Early treatment of shingles
Acting quickly can reduce the severity of shingles and subsequently the scarring.
- Antiviral medications: If started within 72 hours of the first sign of shingles, these can decrease the duration and severity of the outbreak.
- Avoid picking: It’s tempting to pick at the blisters or crusts that form, but resist the urge. Doing so can lead to more severe scarring.
Moisturize and Protect
Keeping the affected area moist can reduce itching and prevent the formation of thick scabs, which can result in scars.
- Calamine lotion: This can provide relief from itching and help keep the skin moisturized.
- Petroleum jelly: It forms a protective seal over the affected area, preventing it from drying out.
The most important thing to keep in mind is that you should follow advice and instructions only from well-known and credible resources.
- Educate yourself: The more you know about shingles and its progression, the better equipped you’ll be to handle it effectively.
- Join support groups: Talking to others who’ve experienced shingles can provide valuable insights and tips to prevent scarring.
Advanced Therapies and Procedures
When all else fails, or if you’re looking for faster results, advanced medical procedures can come to the rescue.
This involves applying a chemical solution to the scar to remove the top layers of skin, promoting new skin growth.
- Superficial peels: These are ideal for mild scars, using mild acids like alpha-hydroxy acid.
- Medium peels: Glycolic or trichloroacetic acids are used to penetrate the middle layers of skin. They’re effective for deeper scars.
Dermabrasion and Microdermabrasion
Both methods involve removing layers of skin.
- Dermabrasion: It’s a more intensive procedure where a dermatologist sands away the outer layers of skin with a special instrument.
- Microdermabrasion: A less aggressive approach where tiny crystals are sprayed onto the skin to remove its superficial layer.
A relatively newer method, it involves using fine needles to puncture the skin, prompting it to regenerate and heal.
- Collagen induction: The process stimulates collagen production, which can fill in the scar tissue.
- Reduced hyperpigmentation: Microneedling can also address discoloration associated with scars.
How long does it typically take for shingle scars to fade on their own?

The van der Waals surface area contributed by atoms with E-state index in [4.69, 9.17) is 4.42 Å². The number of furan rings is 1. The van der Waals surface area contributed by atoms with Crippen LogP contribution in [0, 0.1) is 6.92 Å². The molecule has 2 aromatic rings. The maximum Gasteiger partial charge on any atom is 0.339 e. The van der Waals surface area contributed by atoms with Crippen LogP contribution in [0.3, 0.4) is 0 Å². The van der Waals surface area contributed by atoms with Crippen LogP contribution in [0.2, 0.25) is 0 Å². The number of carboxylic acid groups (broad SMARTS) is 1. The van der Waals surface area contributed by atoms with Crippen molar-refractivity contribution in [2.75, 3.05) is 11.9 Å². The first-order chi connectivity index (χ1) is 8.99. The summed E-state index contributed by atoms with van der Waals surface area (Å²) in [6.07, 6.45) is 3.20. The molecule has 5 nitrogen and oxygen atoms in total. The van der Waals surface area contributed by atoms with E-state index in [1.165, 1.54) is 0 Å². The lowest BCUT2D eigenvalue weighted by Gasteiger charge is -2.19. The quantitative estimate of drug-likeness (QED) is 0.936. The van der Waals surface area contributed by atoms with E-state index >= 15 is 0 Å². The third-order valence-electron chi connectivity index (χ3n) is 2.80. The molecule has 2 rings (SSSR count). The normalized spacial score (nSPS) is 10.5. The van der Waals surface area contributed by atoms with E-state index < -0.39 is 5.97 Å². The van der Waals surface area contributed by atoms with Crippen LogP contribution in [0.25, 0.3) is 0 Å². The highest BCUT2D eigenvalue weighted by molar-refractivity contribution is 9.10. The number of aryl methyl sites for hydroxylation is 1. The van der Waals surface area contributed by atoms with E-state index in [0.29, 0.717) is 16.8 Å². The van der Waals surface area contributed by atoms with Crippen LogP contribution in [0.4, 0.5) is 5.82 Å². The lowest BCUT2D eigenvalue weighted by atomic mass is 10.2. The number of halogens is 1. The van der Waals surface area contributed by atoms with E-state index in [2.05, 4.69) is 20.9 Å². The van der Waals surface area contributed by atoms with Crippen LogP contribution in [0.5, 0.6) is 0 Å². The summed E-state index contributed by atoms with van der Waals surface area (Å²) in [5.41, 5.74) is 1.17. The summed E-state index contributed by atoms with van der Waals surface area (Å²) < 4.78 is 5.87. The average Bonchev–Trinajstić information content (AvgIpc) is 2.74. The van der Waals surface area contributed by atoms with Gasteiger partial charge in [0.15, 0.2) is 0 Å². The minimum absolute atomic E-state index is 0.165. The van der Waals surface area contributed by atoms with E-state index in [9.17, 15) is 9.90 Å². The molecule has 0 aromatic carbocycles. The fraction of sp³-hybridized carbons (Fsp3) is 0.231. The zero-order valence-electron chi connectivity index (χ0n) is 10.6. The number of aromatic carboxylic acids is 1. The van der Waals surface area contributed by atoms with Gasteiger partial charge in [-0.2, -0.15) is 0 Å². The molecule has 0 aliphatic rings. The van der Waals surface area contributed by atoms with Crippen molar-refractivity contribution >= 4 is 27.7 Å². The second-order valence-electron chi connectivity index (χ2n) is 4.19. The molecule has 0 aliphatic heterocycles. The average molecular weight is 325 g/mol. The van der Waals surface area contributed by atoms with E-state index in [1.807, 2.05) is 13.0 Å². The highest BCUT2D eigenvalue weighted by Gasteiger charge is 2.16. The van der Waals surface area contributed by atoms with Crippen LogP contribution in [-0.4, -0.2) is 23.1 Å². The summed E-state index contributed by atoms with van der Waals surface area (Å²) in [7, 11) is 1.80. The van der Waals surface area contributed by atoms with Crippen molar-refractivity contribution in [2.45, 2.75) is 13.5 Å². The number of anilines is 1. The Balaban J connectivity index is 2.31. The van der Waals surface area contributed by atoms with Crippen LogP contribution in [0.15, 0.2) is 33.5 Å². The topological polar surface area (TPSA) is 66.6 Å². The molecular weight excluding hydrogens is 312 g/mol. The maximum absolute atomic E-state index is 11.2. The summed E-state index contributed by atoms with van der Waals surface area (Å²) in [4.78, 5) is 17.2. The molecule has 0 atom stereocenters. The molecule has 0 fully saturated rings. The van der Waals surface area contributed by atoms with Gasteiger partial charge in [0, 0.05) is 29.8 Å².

The duration for shingle scars to fade naturally can vary widely depending on the severity of the shingles outbreak, the individual’s skin type, and their age. Mild scars might start to fade within a few months, but more pronounced scars could take a year or more. Some scars might not fade completely without intervention.
Can shingles reoccur, and if so, will it always result in scars?
Yes, shingles can reoccur, although it’s less common to have multiple outbreaks. If the subsequent outbreaks are treated promptly and effectively, and if proper skincare measures are taken, scars may be minimized or even avoided altogether.
Does age affect the healing process and the likelihood of scarring from shingles?
Age can indeed influence the healing process. As we age, our skin loses elasticity and its regenerative abilities slow down. Consequently, older individuals might experience a slower healing process and a higher likelihood of scarring from shingles compared to younger individuals.
Are there any natural home remedies that can help reduce the itchiness associated with shingles?
Yes, several home remedies can offer relief from the itchiness caused by shingles. Oatmeal baths, cold compresses, and baking soda are some common remedies. It’s essential, however, to avoid scratching, as this can exacerbate the condition and increase the chances of scarring.
While shingle scars can be frustrating, advancements in skincare and treatments offer hope for those looking to reduce or eliminate them. Remember to consult with a dermatologist before trying any new treatments, especially if you have sensitive skin or other medical conditions.